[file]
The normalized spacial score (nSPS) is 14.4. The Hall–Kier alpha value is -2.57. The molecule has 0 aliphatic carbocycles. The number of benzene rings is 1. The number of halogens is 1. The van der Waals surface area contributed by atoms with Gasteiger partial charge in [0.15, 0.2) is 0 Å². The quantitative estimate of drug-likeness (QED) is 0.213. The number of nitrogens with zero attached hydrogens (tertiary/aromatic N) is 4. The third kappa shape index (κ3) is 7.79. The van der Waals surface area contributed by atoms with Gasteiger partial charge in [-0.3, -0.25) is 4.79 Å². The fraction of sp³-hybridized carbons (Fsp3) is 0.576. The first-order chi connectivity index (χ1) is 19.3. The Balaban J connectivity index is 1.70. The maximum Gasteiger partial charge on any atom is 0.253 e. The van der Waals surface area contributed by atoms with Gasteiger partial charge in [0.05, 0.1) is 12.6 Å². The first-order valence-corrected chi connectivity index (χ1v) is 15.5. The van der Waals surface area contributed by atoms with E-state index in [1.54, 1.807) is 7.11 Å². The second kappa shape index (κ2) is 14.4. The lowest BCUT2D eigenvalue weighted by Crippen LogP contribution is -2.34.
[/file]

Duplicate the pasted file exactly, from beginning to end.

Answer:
The normalized spacial score (nSPS) is 14.4. The Hall–Kier alpha value is -2.57. The molecule has 0 aliphatic carbocycles. The number of benzene rings is 1. The number of halogens is 1. The van der Waals surface area contributed by atoms with Gasteiger partial charge in [0.15, 0.2) is 0 Å². The quantitative estimate of drug-likeness (QED) is 0.213. The number of nitrogens with zero attached hydrogens (tertiary/aromatic N) is 4. The third kappa shape index (κ3) is 7.79. The van der Waals surface area contributed by atoms with Gasteiger partial charge in [-0.3, -0.25) is 4.79 Å². The fraction of sp³-hybridized carbons (Fsp3) is 0.576. The first-order chi connectivity index (χ1) is 19.3. The Balaban J connectivity index is 1.70. The maximum Gasteiger partial charge on any atom is 0.253 e. The van der Waals surface area contributed by atoms with Gasteiger partial charge in [0.05, 0.1) is 12.6 Å². The first-order valence-corrected chi connectivity index (χ1v) is 15.5. The van der Waals surface area contributed by atoms with E-state index in [1.54, 1.807) is 7.11 Å². The second kappa shape index (κ2) is 14.4. The lowest BCUT2D eigenvalue weighted by Crippen LogP contribution is -2.34.